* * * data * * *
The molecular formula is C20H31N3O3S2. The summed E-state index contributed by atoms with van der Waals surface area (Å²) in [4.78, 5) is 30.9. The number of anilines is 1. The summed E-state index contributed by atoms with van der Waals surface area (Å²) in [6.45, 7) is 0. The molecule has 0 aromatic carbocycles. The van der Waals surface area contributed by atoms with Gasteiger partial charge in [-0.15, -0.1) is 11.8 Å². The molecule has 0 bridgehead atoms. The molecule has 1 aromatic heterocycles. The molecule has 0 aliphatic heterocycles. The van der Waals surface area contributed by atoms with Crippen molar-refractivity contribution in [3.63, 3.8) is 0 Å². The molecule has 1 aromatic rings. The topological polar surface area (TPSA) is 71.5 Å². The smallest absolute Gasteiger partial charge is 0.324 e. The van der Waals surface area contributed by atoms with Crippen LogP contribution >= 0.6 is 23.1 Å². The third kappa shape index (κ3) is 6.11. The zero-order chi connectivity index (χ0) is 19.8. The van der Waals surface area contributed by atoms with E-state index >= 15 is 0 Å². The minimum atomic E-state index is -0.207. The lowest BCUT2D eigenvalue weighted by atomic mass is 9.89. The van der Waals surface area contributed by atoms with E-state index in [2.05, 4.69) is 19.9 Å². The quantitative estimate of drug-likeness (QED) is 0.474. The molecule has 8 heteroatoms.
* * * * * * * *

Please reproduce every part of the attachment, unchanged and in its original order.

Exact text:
The molecular formula is C20H31N3O3S2. The summed E-state index contributed by atoms with van der Waals surface area (Å²) in [4.78, 5) is 30.9. The number of anilines is 1. The summed E-state index contributed by atoms with van der Waals surface area (Å²) in [6.45, 7) is 0. The molecule has 0 aromatic carbocycles. The van der Waals surface area contributed by atoms with Gasteiger partial charge in [-0.15, -0.1) is 11.8 Å². The molecule has 0 bridgehead atoms. The molecule has 1 aromatic heterocycles. The molecule has 0 aliphatic heterocycles. The van der Waals surface area contributed by atoms with Crippen molar-refractivity contribution in [3.63, 3.8) is 0 Å². The molecule has 1 aromatic rings. The topological polar surface area (TPSA) is 71.5 Å². The smallest absolute Gasteiger partial charge is 0.324 e. The van der Waals surface area contributed by atoms with Crippen LogP contribution >= 0.6 is 23.1 Å². The third kappa shape index (κ3) is 6.11. The zero-order chi connectivity index (χ0) is 19.8. The van der Waals surface area contributed by atoms with E-state index >= 15 is 0 Å². The minimum atomic E-state index is -0.207. The lowest BCUT2D eigenvalue weighted by atomic mass is 9.89. The van der Waals surface area contributed by atoms with E-state index in [2.05, 4.69) is 19.9 Å². The quantitative estimate of drug-likeness (QED) is 0.474. The molecule has 8 heteroatoms.